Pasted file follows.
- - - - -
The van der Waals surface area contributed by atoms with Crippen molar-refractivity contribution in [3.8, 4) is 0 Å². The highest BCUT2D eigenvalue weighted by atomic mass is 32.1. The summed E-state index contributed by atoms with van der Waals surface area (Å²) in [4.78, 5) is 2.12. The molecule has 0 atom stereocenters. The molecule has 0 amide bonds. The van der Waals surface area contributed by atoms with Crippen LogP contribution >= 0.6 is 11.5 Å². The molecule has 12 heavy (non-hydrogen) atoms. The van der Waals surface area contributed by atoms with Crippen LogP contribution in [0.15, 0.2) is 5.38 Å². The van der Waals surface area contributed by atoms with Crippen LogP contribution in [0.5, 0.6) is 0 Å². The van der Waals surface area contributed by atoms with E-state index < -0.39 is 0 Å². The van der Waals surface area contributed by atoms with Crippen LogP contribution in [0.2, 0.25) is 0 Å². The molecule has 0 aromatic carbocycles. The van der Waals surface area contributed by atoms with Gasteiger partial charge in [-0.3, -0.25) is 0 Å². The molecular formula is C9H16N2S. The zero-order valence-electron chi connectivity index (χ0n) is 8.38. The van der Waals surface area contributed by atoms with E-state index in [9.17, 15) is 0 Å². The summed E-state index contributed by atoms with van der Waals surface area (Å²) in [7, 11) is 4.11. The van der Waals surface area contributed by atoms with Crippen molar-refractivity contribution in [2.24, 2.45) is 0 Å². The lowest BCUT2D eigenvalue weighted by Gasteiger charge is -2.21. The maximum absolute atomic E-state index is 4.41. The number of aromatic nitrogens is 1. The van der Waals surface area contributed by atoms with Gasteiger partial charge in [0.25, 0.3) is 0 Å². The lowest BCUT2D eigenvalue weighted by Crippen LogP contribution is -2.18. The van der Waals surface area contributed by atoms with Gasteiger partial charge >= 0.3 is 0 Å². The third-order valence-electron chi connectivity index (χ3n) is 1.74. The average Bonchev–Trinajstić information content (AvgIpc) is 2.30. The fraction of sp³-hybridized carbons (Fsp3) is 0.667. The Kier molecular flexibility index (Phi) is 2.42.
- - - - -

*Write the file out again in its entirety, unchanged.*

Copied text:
The van der Waals surface area contributed by atoms with Crippen molar-refractivity contribution in [3.8, 4) is 0 Å². The highest BCUT2D eigenvalue weighted by atomic mass is 32.1. The summed E-state index contributed by atoms with van der Waals surface area (Å²) in [4.78, 5) is 2.12. The molecule has 0 atom stereocenters. The molecule has 0 amide bonds. The van der Waals surface area contributed by atoms with Crippen LogP contribution >= 0.6 is 11.5 Å². The molecule has 12 heavy (non-hydrogen) atoms. The van der Waals surface area contributed by atoms with Crippen LogP contribution in [0.15, 0.2) is 5.38 Å². The van der Waals surface area contributed by atoms with Crippen LogP contribution in [0.5, 0.6) is 0 Å². The van der Waals surface area contributed by atoms with E-state index < -0.39 is 0 Å². The van der Waals surface area contributed by atoms with Crippen LogP contribution in [0.2, 0.25) is 0 Å². The molecule has 0 aromatic carbocycles. The van der Waals surface area contributed by atoms with Gasteiger partial charge in [-0.3, -0.25) is 0 Å². The molecular formula is C9H16N2S. The zero-order valence-electron chi connectivity index (χ0n) is 8.38. The van der Waals surface area contributed by atoms with E-state index in [9.17, 15) is 0 Å². The summed E-state index contributed by atoms with van der Waals surface area (Å²) in [7, 11) is 4.11. The van der Waals surface area contributed by atoms with Crippen molar-refractivity contribution in [2.24, 2.45) is 0 Å². The lowest BCUT2D eigenvalue weighted by Gasteiger charge is -2.21. The maximum absolute atomic E-state index is 4.41. The number of aromatic nitrogens is 1. The van der Waals surface area contributed by atoms with Gasteiger partial charge in [0.25, 0.3) is 0 Å². The lowest BCUT2D eigenvalue weighted by Crippen LogP contribution is -2.18. The van der Waals surface area contributed by atoms with Gasteiger partial charge >= 0.3 is 0 Å². The third-order valence-electron chi connectivity index (χ3n) is 1.74. The average Bonchev–Trinajstić information content (AvgIpc) is 2.30. The fraction of sp³-hybridized carbons (Fsp3) is 0.667. The Kier molecular flexibility index (Phi) is 2.42.